How Hackers Can Use Your Expired Domains to Steal Data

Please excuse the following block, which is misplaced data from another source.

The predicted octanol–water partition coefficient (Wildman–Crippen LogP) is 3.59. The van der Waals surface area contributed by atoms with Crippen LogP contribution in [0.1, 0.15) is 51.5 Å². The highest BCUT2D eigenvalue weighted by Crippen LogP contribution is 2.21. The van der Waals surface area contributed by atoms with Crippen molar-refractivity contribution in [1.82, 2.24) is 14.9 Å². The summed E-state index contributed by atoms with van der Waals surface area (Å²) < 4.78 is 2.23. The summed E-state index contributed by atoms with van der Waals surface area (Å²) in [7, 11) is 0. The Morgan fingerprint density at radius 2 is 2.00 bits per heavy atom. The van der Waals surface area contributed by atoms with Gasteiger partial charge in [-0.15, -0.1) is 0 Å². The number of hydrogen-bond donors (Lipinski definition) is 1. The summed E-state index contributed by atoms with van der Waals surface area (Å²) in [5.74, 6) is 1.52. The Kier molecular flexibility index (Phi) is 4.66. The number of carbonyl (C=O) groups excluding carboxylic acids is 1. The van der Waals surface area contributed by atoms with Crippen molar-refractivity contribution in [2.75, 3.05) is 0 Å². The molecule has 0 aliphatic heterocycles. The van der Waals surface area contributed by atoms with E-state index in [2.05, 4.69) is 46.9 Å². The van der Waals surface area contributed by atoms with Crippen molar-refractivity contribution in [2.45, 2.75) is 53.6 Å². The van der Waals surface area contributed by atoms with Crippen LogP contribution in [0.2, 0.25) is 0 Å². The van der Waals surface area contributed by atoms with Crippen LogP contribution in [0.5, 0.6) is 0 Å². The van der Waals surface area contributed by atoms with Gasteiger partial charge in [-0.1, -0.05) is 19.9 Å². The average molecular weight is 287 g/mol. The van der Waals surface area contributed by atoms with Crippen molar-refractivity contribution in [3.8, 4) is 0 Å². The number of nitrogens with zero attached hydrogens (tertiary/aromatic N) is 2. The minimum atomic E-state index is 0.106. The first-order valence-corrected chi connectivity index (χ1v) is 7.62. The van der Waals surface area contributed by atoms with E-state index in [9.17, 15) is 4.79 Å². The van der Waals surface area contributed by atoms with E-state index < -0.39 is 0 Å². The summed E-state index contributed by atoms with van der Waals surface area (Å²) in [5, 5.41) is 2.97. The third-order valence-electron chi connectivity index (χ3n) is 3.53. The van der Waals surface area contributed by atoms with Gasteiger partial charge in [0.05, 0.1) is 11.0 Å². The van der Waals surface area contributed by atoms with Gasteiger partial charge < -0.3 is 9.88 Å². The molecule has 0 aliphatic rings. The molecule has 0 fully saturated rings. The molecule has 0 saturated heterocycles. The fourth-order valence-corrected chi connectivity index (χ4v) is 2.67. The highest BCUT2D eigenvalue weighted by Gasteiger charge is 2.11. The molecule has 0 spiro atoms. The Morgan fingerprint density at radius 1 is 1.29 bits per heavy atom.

HostGator Blog -